Saturday, 23 October 2021
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defence sector

By Adam Dempsey, Research Associate, UK Defence Forum

Back in February I decided to relauch one of Viewpoints lesser known sister publications. National Defence Industry Extra (NatDefIndEx)áaims to provide news and analysis of developments from the global defence sector.

Since then, the blog has gone from strength to strength. Articles have covered the re-emergence of Poland's defence sector, Israeli defence-industrial strategies and Dassault's continuing efforts to find an overseas buyer for the Rafale. NatDefIndEx has even published articles from as far away as India and Kuwait.

I am currently on the look-out for more articles. As with Viewpoints, articles need to be between 300 and 1,500 words in length onádefence-industrial issue of your choice. As I have recently steered NatDefIndEx more towards overseas markets I would particularly welcome articles covering the British defence sector.

Articles can be submitted to . And follow me on Twitter at NatDefIndExá.


By Lukas Milevski

What is, and is not, unthinkable in defence and security depends upon the culture of the group doing the thinking. Culture is a web of narrative threads on issues, topics and themes relevant to a particular group. In terms of defence and security these narratives concern history, geography, the roles of force and law in society, and so on. Indeed, behaviour generally cannot be isolated from the culture of the acting group without making that behaviour random and meaningless. It is culture that gives meaning to thought and action. Culture is therefore in practice the sovereign context in which not just thinking and judgment take place, but also decision-making and doing. No analyst or decision-maker is autonomous of culture.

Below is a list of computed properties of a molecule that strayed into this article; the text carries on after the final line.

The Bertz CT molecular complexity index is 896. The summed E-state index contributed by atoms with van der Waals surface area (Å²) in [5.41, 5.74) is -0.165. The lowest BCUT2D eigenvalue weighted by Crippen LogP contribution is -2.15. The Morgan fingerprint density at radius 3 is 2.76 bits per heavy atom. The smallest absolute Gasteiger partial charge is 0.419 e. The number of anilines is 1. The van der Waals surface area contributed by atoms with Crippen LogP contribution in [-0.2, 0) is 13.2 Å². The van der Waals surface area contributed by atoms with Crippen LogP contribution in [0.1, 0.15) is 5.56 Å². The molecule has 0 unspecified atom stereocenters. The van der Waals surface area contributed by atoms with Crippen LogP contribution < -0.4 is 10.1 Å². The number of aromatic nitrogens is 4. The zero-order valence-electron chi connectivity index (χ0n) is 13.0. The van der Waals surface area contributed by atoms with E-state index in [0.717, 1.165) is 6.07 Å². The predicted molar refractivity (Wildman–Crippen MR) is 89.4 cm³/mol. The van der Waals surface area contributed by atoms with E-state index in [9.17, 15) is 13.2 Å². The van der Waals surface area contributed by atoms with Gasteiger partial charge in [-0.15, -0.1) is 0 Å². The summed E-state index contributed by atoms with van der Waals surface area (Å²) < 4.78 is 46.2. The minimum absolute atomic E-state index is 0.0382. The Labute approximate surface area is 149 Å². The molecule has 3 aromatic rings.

In practice, no state is a unitary political or strategic actor. A government is made up of a number of different ministries, occasionally conflicting, each with its own culture, and thus its own priorities, value judgments and methods of decision-making. At lower levels of granularity still, each ministry is itself comprised of discrete offices, each again with its own culture, occasionally conflicting with others, and so on. The holistic strategic culture of a state is therefore essentially an amalgam of a myriad of different tribal mentalities and cultures with the admixture of a sense of greater purpose not typically found within a single tribe itself. This does not just complicate decision-making, but also complicates the lesser task of consensus, due to the inevitable conflicts which will spring up in both discussion and action.

Within this context, friction is inevitable within a strategic culture among the various tribes of the defence and security community. Cracks appear in the fašade and cannot be papered over, because disagreements are significant and the respective positions are too far apart to be reconciled among the various defence tribes. Such cracks represent issues dear to one or more of these tribes. These cracks thus represent 'unthinkables,' or issues for which certain outcomes are unthinkable for certain tribes.

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